Guerreiro tabbed for World University Games


The Federação Académica do Desporto Universitário (FADU), Portugal’s federation governing university-level sports, has named Cleveland State rising senior guard Sara Guerreiro to its preliminary roster for the 2023 World University Games.

The awkwardly-named event – the result of a COVID postponement – will take place between July 27th and August 8th (of 2023, to be perfectly clear) in Chengdu, China’s fourth-most populous city and the capital of the province of Sichuan.

Though the full schedule and format details won’t be released until July 20th, the basic framework is already in place. Portugal will compete in Pool D of the 14-team tournament alongside Poland, Mexico, and the host country, with the first day on the basketball competition scheduled for July 28th. In the previous World University Games, hosted by Naples, Italy in 2019, the three pool games took place on consecutive days. The top two teams in each grouping at the end of that frenzy then advanced to the quarterfinals, with a conventional bracket structure following from there. Nine total days are budgeted for this year’s event, culminating with the medal games on August 5th.

Pool A includes Japan, Argentina and Hungary, with Pool B featuring Slovakia, Chinese Taipei, Brazil and Czechia, while Finland, Romania and the United States make up Pool C.

Portugal’s 16-player preliminary list will eventually be pared down to a competition-ready 12 before the opening ceremony, but Guerreiro should be a favorite for the final roster. After two seasons and two trips to the NCAA Tournament at South Florida, she transferred to CSU for the 2022-23 season and kept her flawless March Madness attendance record intact by helping the Vikings to the Horizon League tournament championship. Though a wrist injury excluded Guerreiro from postseason action, she proved a stellar defensive player before then, as she ranked fifth in the conference (and at the edge of the top 50 nationally) in both defensive rating and defensive win shares per 40 minutes. The native of Seixal, Portugal also popped in 4.9 points per game while shooting 46.3 percent from two-point range.

It’s not entirely relevant to the present state of things given that the last World University Games took place four years (an entire traditional college career) ago, but Portugal will attempt to return to the podium this summer following a bronze medal effort last time around, the nation’s first-ever top-three finish at WUG. Though Australia won the last two tournaments, they won’t be around to defend their title, and the United States has dominated the competition for most of its 62-year history, winning 10 of the 26 gold medals. Team USA is typically represented by a single NCAA Division I team, exempt from foreign trip limitations – the American women’s team this year has yet to be announced, though Tulane will stand in as Team USA on the men’s side and Mississippi State took home the women’s silver medals in 2019.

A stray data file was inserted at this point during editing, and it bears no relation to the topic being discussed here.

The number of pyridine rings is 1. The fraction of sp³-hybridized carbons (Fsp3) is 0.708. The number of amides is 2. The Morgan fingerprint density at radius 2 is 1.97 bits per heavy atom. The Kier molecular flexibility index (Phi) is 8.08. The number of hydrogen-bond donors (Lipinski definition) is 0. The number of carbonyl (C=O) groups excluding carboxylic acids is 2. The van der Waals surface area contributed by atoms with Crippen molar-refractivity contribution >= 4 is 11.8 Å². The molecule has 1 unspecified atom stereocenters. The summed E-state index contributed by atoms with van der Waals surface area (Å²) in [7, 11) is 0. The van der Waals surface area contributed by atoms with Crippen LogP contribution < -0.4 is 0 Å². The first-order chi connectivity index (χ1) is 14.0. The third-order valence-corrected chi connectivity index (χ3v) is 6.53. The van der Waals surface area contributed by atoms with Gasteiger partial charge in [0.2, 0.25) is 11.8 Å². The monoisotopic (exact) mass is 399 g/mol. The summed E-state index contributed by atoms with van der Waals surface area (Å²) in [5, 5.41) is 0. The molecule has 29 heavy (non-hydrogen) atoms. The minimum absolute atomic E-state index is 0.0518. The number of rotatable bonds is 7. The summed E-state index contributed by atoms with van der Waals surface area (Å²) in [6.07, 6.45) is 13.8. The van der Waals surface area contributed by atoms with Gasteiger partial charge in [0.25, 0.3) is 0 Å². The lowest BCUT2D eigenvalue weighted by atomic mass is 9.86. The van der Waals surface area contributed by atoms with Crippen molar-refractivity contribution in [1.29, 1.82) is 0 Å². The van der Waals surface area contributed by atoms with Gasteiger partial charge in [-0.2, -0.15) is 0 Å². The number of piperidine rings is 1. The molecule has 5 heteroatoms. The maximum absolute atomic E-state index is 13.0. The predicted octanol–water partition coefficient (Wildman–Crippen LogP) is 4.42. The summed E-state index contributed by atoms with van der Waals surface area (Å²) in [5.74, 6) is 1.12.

The Portuguese hopes in eight weeks will rest partly on a few names that are also familiar to college basketball enthusiasts in the United States. In addition to Guerreiro, Ana Faustino (Western Kentucky), Carolina Bernardeco (Old Dominion/Queens), Joana Alves (Seattle), Luana Serranho (Campbell), and Marta Vargas (Rhode Island) also currently play or recently played in the NCAA among those on the preliminary roster. The remaining ten players stayed home for college while typically suiting up for a domestic club team as well, including two of the three returners from the 2019 tournament, Susana Carvalheira and Maianca Umabano. Alves, who averaged 13 points per game at Seattle over her final two seasons, is also a bronze medalist from Naples.

Guerreiro, meanwhile, is returning to the Portugal national program for the first time in two years after climbing the federation ladder with the U16, U18 and U20 squads. Most recently, at the FIBA U20 Women’s European Challengers in 2021, she logged 8.8 points and 3.6 rebounds per game over five contests.

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